Magnetoreception is defined as the ability to sense and use the Earth’s magnetic field, for example to orient and direct movements. The receptors and sensory mechanisms underlying behavioral responses to magnetic fields remain unclear. A previous study described magnetoreception in the nematode Caenorhabditis elegans, which requires the activity of a single pair of sensory neurons. These results suggest C. elegans as a tractable model organism for facilitating the search for magnetoreceptors and signaling pathways. The finding is controversial, however, as an attempt to replicate the experiment in a different laboratory was unsuccessful. We here independently test the magnetic sense of C. elegans, closely replicating the assays developed in the original publication. We find that C. elegans show no directional preference in magnetic fields of both natural and higher intensity, suggesting that magnetotactic behavior in the worm is not robustly evoked in a laboratory setting. Given the lack of a robust magnetic response under controlled conditions, we conclude that C. elegans is not a suitable model organism to study the mechanism of the magnetic sense.
Magnetoreception is the ability of organisms to sense the weak Earth’s magnetic field. Behavioral evidence for magnetoreception is available for many species, but the primary sensory cells remain to be discovered1. A central problem hampering progress on the neuronal level is the lack of a genetically accessible model species with a robust magnetic response.
A seminal study by Vidal-Gadea et al.2 promised a revolutionary addition to the palette of magnetotaxis model organisms. The authors reported directional magnetic responses of the widely used nematode Caenorhabditis elegans to magnetic fields. The evidence was based on three behavioral assays: (1) The worms moved up- or downwards in a vertical agar-filled pipette, (2) at a certain angle to the magnetic field on a horizontal agar plate, and (3) towards a strong magnetic anomaly created by a neodymium magnet placed underneath a horizontal agar plate. The latter assay promised to be particularly powerful as it allowed the fast screening of mutants for magnetic sensitivity. Employing this assay, Vidal-Gadea et al. (2015) screened sensory mutants to reveal a critical role of a pair of AFD sensory neurons in magnetosensation. Finally, using calcium imaging, the authors reported that AFD neurons responded to magnetic stimuli.
The identification of a pair of primary sensory neurons is promised to enable the systematic investigation of the subcellular sensory mechanism for magnetoreception. Motivated by this promise, others set out to replicate the behavioral magnetic orientation assays in C. elegans, but with varied success. Independent studies by Njus et al.3 and Landler et al.4,5 failed to identify magnetic responses under carefully controlled magnetic conditions, while further studies from the original authors in collaboration with other labs reported successful replications6,7. An independent positive replication study that does not include authors from the original study and demonstrates magnetic orientation in C. elegans has, however, not been published. Intrigued by the simplicity of the assays developed by Vidal-Gadea et al. (2015), we attempted to replicate two of their magnetic orientation assays. We paid attention to the factors that influence magnetic orientation in C. elegans7,8 and adhered to standards in the field of magnetic orientation including strict blinding of the experimenters and the use of double-wrapped magnetic coils9,10,11.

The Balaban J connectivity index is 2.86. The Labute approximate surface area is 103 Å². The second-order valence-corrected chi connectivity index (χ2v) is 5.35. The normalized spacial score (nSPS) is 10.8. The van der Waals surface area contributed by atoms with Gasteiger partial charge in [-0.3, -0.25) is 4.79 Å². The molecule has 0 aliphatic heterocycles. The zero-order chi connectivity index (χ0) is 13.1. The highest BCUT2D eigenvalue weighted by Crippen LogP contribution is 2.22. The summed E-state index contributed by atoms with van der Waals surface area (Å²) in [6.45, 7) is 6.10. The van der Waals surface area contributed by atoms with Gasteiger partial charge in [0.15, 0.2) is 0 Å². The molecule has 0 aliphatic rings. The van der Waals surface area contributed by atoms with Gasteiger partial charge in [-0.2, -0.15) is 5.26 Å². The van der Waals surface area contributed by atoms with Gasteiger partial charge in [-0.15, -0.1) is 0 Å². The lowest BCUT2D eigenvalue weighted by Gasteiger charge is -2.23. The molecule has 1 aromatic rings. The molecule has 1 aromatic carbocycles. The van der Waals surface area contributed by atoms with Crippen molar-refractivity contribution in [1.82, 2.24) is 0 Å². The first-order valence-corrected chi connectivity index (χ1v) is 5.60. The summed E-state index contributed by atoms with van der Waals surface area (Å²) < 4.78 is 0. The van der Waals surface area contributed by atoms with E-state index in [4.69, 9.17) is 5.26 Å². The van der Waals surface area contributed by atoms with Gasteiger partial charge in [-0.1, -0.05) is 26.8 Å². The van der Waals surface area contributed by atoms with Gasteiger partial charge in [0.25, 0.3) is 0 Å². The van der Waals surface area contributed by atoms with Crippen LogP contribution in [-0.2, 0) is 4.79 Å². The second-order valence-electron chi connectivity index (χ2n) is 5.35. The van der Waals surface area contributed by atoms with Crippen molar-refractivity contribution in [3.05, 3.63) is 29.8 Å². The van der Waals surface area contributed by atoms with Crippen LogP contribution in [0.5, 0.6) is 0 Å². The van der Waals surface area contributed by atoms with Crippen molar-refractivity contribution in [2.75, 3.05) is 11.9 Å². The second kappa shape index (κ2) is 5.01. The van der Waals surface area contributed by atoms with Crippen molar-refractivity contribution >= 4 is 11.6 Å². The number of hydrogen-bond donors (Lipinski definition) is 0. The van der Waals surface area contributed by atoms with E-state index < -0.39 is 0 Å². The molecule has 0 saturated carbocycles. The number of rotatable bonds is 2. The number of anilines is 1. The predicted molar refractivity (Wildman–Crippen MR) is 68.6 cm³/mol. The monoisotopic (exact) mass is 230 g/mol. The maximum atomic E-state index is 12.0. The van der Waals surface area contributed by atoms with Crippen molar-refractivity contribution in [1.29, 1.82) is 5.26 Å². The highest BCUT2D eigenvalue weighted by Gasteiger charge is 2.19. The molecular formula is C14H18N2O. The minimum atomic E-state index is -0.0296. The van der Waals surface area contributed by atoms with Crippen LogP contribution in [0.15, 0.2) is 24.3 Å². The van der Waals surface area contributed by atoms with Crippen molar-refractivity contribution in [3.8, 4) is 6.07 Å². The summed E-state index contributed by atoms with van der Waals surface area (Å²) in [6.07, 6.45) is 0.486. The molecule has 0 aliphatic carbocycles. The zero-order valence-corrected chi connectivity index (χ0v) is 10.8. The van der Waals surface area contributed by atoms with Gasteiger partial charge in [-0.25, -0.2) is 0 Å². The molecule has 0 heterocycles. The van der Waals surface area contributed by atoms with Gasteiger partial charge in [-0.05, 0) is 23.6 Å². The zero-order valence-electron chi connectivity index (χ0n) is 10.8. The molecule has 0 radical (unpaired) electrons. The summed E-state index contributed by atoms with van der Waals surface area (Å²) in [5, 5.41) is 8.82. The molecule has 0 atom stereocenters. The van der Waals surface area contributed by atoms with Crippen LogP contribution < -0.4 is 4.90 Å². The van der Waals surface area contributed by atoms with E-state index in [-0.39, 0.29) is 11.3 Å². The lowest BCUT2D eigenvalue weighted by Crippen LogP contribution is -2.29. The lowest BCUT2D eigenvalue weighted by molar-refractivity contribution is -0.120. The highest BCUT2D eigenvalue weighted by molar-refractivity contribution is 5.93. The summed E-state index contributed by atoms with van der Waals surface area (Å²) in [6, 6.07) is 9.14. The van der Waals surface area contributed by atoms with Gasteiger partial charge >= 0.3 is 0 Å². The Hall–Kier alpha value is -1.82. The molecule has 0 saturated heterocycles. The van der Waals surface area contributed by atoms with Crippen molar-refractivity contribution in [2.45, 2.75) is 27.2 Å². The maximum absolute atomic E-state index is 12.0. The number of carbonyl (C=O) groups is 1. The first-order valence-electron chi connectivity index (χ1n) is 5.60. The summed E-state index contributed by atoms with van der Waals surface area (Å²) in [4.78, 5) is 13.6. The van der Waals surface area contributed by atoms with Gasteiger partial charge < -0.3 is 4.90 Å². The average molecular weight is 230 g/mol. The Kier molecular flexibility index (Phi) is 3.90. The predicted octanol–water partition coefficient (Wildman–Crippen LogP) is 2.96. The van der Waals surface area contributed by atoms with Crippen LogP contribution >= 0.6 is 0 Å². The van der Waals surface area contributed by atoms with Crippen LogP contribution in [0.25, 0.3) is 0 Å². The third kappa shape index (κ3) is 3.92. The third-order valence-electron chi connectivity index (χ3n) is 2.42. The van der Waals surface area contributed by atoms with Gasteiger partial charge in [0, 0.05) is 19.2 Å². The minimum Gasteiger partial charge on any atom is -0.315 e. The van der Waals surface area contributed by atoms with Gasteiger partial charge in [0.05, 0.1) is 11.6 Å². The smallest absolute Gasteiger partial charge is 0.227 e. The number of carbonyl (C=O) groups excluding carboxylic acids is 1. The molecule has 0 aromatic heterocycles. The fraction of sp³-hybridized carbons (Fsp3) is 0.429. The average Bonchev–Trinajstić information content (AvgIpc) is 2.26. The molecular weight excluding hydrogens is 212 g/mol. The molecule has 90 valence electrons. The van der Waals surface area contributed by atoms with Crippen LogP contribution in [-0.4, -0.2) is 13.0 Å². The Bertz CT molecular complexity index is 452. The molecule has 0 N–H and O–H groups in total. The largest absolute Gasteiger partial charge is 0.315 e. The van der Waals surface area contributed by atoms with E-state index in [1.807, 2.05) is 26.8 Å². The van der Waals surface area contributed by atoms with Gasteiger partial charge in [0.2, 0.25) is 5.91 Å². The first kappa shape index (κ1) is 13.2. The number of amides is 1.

We find that under these conditions the worms moved randomly on horizontal plates placed either on top of a strong neodymium magnet or within a homogenous Earth-strength horizontal magnetic field. In positive chemotaxis control experiments, however, we observed a strong directional preference. We conclude that even if C. elegans should have a magnetic sense, it is neither a suitable nor tractable genetic model organism to search for the magnetoreceptors.
No magnetotaxis in millitesla magnetic fields
We first set out to replicate the high-throughput plate assay described by Vidal-Gadea et al. (2015), which tests for directional preferences of horizontally migrating worms on an agar-filled plate with a local magnetic anomaly a thousand times stronger than the Earth’s magnetic field. We allowed well-fed animals to migrate outwards from the center of an agar plate placed on top of a strong neodymium magnet and a non-magnetic metal (aluminum) disc on the opposite side (Fig. 1a). The magnetic field intensity on the agar surface directly above the magnetic disc was ~50 mT (500 Gauss), approximately 1000 times stronger than the local Earth-strength field of 49 µT. After 30 min, animals that had moved to either side were counted and a preference index was calculated for each plate. For the N2 strain, the preference index for plates with a magnet did not differ from non-magnetic control plates (Fig. 1b, Mann–Whitney U test; nMagnet = 23, nControl = 22 plates, U = 225.0, p = 0.532). We repeated the experiments with an ancestral strain of N2, a strain that had been cryopreserved earlier than the standard N2 isolate (~10 generations from the original N2 isolated by S. Brenner) and should behave closer to wild isolates. We also found no preference or aversion of the neodymium magnet for the ancestral strain (Supplementary Fig. 1, Mann–Whitney U test; nMagnet = 7, nControl = 14 plates, U = 60.0, p = 0.433). Measurements of the radio frequencies in the incubator in which the worms were grown and in the experimental room revealed low intensities that would not be expected to interfere with the magnetic sense10 (Supplementary Fig. 2).
We also performed a positive control experiment where one of the circles contained the chemical attractant diacetyl, while the opposite side contained distilled water. As previously described11, both the N2 strain (Mann–Whitney U test; n = 15 plates, U = 0.0, p < 0.0001) and the ancestral N2 strain (Mann–Whitney U test; n = 7 plates, U = 0.0, p = 0.002) displayed strong chemotaxis towards the odorant (Fig. 1b and Supplementary Fig. 1). We thus successfully replicated a published chemotaxis experiment in our laboratory.